Analysing Discourses and Dispositifs. Profiling Discourse Research in the Tradition of Sociology of Knowledge
Actual efforts to use Michel FOUCAULT's ideas about discourse for empirical research induce a linguistic bias which misses FOUCAULT's interests in power/knowledge. Against such tendencies, this article argues for a grounding of discourse theory and empirical discourse research in the sociology of knowledge, especially in the German-based Hermeneutische Wissenssoziologie, which follows the BERGER/LUCKMANN approach to knowledge. For the purposes of empirical discourse research on knowledge, the author first considers the interpretative dimension of research. Then, some conceptual tools for knowledge analysis are presented (interpretative scheme, classification, phenomenal structure, narrative structure). Third, drawing on grounded theory and sequential analysis, concrete work on texts is discussed. Finally, the article insists that discourse research should not be reduced to the analysis of spoken or written texts. Instead, different kinds of materiality—for example as dispositifs—have to be considered.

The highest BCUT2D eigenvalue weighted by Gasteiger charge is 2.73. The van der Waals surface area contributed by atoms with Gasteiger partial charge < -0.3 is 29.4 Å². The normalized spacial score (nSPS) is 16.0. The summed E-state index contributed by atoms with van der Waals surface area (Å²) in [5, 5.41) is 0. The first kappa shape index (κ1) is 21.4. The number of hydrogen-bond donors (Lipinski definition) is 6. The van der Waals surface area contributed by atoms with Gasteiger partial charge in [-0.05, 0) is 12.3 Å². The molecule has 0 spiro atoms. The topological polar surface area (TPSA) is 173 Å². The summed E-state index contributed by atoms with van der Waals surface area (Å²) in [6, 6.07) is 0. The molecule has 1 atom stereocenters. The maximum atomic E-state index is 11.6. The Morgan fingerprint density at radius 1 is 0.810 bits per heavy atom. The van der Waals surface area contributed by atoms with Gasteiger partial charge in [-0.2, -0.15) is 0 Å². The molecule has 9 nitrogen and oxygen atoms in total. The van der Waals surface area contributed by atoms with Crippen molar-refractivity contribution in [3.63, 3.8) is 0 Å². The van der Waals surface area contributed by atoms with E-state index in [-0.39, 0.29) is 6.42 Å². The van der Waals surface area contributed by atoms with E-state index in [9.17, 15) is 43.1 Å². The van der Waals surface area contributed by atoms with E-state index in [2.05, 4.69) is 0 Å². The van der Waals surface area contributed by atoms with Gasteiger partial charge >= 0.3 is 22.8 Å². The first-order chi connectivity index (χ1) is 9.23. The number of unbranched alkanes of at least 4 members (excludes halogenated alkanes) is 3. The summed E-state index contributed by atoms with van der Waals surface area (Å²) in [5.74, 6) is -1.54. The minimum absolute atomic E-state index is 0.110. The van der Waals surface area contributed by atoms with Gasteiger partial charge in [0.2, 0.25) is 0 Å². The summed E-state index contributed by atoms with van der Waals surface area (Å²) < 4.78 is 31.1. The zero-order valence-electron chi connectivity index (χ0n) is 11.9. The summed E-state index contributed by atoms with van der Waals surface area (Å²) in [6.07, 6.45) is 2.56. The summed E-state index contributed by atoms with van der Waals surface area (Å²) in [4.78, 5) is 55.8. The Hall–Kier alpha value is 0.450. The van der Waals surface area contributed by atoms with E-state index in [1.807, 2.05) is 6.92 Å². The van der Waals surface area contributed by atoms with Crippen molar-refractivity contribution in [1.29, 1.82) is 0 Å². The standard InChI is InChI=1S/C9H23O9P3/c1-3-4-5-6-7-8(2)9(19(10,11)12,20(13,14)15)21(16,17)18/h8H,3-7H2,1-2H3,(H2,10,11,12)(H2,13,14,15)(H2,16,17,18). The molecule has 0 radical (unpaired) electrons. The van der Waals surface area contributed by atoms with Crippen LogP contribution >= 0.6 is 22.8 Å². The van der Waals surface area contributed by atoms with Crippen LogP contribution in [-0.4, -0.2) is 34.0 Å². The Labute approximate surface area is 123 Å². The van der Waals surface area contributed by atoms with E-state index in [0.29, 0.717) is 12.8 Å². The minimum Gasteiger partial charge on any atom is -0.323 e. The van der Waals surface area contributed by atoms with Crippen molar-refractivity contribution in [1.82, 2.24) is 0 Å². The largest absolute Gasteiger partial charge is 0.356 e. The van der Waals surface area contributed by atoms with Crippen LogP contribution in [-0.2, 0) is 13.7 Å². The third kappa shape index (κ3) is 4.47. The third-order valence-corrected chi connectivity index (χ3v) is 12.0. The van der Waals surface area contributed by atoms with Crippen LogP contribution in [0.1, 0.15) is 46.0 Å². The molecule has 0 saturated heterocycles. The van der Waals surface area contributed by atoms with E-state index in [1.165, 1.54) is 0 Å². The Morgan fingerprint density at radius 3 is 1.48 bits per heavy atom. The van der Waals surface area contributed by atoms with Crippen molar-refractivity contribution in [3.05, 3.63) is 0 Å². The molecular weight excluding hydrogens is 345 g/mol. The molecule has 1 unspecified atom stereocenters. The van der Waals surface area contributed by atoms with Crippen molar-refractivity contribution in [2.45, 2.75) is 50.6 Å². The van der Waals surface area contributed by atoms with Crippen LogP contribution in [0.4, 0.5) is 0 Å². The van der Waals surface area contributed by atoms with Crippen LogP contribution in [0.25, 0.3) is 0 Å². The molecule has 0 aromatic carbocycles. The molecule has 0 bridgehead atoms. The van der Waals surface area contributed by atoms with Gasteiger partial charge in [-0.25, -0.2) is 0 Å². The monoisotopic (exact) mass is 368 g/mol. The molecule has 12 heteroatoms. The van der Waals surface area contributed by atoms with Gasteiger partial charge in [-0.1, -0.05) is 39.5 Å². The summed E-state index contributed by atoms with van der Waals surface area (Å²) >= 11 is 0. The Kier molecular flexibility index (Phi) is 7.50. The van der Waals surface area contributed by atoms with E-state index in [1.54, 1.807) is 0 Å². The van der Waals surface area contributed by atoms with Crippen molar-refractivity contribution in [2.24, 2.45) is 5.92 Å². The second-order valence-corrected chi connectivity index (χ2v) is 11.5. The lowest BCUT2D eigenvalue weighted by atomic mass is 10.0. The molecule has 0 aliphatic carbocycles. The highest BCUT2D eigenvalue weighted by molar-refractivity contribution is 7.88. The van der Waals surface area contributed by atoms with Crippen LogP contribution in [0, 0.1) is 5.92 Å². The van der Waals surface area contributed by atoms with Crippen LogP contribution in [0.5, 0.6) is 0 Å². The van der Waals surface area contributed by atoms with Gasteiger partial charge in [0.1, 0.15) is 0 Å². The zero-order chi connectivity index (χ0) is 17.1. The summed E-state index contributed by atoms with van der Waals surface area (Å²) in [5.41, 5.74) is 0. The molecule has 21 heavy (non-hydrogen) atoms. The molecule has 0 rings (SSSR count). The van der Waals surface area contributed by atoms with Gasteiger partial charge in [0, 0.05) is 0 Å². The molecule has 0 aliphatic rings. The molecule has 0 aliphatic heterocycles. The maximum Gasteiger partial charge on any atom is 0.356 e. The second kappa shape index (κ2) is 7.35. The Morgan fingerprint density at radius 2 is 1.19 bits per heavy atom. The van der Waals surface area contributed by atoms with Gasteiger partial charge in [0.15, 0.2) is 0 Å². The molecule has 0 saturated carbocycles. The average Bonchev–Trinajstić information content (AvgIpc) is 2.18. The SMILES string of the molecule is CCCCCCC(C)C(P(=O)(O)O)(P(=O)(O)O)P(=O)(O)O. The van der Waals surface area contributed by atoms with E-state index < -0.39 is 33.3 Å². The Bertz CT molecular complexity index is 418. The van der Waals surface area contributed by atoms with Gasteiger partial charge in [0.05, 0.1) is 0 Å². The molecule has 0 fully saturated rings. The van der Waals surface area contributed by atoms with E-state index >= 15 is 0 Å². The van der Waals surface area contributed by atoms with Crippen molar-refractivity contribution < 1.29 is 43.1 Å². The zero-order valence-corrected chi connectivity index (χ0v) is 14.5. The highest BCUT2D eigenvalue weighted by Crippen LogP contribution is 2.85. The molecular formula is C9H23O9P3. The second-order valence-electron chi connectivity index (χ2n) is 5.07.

Foucault; power/knowledge; sociology of knowledge; discourse; interpretation; text; grounded theory; sequential analysis; interpretative scheme; dispositif